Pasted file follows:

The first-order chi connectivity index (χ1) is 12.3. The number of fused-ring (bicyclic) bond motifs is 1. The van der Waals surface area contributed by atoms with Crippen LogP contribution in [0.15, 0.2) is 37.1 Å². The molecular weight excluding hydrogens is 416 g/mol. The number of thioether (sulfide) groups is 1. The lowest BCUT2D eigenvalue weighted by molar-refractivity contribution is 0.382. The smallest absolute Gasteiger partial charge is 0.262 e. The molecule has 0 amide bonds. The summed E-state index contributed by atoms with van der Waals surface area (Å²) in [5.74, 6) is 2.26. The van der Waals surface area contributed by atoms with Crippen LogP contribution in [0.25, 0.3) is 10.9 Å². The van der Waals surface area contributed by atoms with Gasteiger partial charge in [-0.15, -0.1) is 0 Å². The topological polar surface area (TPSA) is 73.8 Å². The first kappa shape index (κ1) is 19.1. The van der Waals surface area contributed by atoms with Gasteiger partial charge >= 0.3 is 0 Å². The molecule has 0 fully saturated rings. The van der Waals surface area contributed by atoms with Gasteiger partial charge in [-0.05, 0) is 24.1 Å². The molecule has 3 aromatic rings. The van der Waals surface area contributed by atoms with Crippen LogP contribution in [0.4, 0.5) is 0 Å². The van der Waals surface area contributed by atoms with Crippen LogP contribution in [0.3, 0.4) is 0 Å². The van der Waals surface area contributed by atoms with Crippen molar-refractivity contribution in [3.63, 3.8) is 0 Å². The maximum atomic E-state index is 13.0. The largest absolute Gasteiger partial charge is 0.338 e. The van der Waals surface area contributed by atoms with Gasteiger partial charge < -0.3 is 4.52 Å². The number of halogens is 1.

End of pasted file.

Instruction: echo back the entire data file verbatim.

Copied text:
The first-order chi connectivity index (χ1) is 12.3. The number of fused-ring (bicyclic) bond motifs is 1. The van der Waals surface area contributed by atoms with Crippen LogP contribution in [0.15, 0.2) is 37.1 Å². The molecular weight excluding hydrogens is 416 g/mol. The number of thioether (sulfide) groups is 1. The lowest BCUT2D eigenvalue weighted by molar-refractivity contribution is 0.382. The smallest absolute Gasteiger partial charge is 0.262 e. The molecule has 0 amide bonds. The summed E-state index contributed by atoms with van der Waals surface area (Å²) in [5.74, 6) is 2.26. The van der Waals surface area contributed by atoms with Crippen LogP contribution in [0.25, 0.3) is 10.9 Å². The van der Waals surface area contributed by atoms with Gasteiger partial charge in [-0.15, -0.1) is 0 Å². The topological polar surface area (TPSA) is 73.8 Å². The first kappa shape index (κ1) is 19.1. The van der Waals surface area contributed by atoms with Gasteiger partial charge >= 0.3 is 0 Å². The molecule has 0 fully saturated rings. The van der Waals surface area contributed by atoms with Gasteiger partial charge in [-0.05, 0) is 24.1 Å². The molecule has 3 aromatic rings. The van der Waals surface area contributed by atoms with Crippen LogP contribution in [0.4, 0.5) is 0 Å². The van der Waals surface area contributed by atoms with Crippen LogP contribution in [0.3, 0.4) is 0 Å². The van der Waals surface area contributed by atoms with Crippen molar-refractivity contribution in [3.63, 3.8) is 0 Å². The maximum atomic E-state index is 13.0. The largest absolute Gasteiger partial charge is 0.338 e. The van der Waals surface area contributed by atoms with Gasteiger partial charge < -0.3 is 4.52 Å². The number of halogens is 1.